So why not still require the UMF package? It seems like a good policy right? It does but, so many people already have their own when arriving at UMF and we are discovering that the inconvenience of removing one piece of software to add another has finally outweighed the benefits of a requirement. This is a change in thinking that goes along with the idea that information security and basic computer ownership is the responsibility of everybody, not just a single department. We hope that every person that uses a computer at UMF updates their computer on a regular basis and verifies the existence of anti-virus just as they remember to change the oil in the car and not leave the keys in it when parked in a bad neighborhood. That all being said, we still offer anti-virus software to all members of the UMF community and will continue to consult on these issues.
Play safe.



What We’re Doing About Data Security

I’d like to sell you something that you may not want.  It isn’t pretty, it isn’t particularly cheap, it can be a little inconvenient, and neither of us have much choice about it.  But you want it, trust me.  More computer security is good for you.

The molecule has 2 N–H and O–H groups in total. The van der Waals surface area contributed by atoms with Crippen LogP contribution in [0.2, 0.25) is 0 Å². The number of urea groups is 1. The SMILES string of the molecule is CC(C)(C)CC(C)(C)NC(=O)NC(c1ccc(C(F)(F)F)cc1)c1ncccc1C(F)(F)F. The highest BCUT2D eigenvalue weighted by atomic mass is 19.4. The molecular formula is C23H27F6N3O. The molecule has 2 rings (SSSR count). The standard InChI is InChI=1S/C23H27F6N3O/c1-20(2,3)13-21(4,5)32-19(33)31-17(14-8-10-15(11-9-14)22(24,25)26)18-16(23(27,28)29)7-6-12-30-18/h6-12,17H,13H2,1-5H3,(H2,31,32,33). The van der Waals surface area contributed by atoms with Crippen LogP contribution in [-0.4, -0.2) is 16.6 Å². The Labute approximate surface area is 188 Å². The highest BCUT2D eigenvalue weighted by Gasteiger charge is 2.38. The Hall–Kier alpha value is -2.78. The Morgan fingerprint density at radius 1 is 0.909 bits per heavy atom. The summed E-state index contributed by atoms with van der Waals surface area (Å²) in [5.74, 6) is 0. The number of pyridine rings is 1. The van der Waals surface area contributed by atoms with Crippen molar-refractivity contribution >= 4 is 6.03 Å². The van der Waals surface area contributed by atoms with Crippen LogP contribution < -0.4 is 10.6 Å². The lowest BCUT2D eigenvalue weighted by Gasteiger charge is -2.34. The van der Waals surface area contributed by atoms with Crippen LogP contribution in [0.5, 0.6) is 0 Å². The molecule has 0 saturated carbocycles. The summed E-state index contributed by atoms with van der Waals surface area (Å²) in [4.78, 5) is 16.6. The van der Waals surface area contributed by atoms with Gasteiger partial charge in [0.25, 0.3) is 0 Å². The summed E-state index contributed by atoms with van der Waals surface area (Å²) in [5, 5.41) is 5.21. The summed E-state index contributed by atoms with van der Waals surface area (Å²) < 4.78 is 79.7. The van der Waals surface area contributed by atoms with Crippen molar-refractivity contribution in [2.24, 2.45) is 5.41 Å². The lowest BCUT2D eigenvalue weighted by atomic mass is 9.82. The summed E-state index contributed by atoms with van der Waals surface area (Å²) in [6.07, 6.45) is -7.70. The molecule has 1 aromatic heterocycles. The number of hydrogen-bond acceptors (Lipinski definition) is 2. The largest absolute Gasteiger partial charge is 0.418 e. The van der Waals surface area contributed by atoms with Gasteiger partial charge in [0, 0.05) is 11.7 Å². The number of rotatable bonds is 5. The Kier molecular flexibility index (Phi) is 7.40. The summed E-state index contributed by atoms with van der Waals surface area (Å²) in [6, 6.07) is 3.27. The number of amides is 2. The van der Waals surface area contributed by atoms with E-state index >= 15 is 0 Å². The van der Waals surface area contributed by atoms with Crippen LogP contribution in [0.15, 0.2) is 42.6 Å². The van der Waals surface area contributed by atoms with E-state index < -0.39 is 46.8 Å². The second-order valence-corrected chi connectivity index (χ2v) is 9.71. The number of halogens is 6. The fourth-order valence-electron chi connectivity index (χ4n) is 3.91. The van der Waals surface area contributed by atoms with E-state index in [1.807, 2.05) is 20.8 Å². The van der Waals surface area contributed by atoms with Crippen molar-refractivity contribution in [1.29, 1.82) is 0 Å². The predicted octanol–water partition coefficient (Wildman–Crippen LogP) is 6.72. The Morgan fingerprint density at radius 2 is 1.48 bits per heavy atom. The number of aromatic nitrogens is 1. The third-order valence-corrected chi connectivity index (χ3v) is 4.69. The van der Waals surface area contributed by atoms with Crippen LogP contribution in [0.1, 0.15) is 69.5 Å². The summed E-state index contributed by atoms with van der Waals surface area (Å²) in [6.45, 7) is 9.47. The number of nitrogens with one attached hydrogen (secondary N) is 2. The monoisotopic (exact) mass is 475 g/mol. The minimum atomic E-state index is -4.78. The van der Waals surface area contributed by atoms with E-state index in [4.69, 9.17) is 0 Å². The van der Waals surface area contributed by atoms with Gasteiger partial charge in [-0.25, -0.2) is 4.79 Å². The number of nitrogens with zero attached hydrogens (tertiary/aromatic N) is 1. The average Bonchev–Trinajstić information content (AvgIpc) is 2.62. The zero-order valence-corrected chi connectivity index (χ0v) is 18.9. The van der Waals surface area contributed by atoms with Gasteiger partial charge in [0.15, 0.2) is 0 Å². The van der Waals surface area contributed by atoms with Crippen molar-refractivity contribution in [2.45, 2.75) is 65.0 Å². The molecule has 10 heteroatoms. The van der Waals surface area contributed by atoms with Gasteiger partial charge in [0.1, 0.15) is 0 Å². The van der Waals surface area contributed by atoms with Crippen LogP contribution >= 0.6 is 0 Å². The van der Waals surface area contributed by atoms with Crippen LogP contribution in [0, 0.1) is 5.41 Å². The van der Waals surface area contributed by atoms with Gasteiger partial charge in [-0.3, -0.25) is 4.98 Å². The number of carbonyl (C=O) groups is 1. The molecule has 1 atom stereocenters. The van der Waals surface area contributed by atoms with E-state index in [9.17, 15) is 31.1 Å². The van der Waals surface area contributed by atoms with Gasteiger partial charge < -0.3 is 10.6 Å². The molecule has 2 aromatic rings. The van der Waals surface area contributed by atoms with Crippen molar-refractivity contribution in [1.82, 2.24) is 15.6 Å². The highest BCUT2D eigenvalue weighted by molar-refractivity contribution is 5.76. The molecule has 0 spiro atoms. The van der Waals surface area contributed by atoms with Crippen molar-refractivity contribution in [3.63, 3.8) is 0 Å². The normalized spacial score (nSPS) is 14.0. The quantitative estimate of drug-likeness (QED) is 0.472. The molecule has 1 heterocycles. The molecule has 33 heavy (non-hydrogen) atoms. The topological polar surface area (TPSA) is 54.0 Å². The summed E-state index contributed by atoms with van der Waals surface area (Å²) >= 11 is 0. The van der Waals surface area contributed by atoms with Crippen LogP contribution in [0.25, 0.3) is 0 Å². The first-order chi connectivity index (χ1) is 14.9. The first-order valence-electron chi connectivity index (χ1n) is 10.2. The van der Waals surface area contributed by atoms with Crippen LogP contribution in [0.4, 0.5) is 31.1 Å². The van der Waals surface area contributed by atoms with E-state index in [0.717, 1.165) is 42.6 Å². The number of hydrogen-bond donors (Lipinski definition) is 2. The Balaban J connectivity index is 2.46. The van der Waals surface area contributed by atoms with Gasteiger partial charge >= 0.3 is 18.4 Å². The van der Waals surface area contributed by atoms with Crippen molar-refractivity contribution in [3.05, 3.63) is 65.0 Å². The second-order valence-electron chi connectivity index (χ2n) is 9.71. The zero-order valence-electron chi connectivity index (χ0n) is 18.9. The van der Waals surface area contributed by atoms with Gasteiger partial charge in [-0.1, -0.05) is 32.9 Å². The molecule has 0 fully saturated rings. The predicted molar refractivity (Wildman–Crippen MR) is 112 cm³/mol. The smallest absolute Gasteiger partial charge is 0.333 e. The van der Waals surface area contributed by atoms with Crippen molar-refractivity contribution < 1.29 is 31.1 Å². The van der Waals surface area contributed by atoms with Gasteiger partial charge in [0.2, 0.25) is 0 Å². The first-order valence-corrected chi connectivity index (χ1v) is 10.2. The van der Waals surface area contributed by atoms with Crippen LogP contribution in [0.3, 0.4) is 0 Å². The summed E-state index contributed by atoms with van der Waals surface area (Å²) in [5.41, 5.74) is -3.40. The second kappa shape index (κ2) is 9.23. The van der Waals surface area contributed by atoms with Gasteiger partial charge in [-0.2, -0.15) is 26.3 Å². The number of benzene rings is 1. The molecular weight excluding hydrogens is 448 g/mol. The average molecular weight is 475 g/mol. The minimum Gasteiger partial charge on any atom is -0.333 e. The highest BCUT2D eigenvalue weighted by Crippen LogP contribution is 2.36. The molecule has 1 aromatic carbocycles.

Over the years 2005-2011, over 543 million electronic records containing private personal information were lost, stolen, or otherwise exposed to people who shouldn’t see them.  For comparison, the total U.S. population is around 313 million, so on average everyone has been affected and some more than once.

Some incidents involved relatively harmless data like names and addresses, but many provided identity theft gems like social security numbers, credit card numbers, and user passwords.  In addition to the obvious risk for victims whose data was accessed, a breach is expensive for the organization involved.  The response costs about $200 per record, so larger incidents can easily cost millions of dollars.

UMF has never experienced a major data breach, and we’d like to keep it that way, so we’re implementing new security changes to stay ahead of the threat. Here are some of the steps we’re taking:

  • All staff/faculty computers are now issued with full hard disk encryption, so if one is lost or stolen, no private data can be accessed.  We also offer help to staff who want to encrypt their current computer.  For Mac folks with with OSX Lion, we have a blog post explaining how to protect your computer using Apple’s built-in FileVault utility, and more tutorials will be available in the future.
  • All new staff/faculty computers also have sleep or screen saver settings that lock access when the computer is not in use and require a user password to unlock.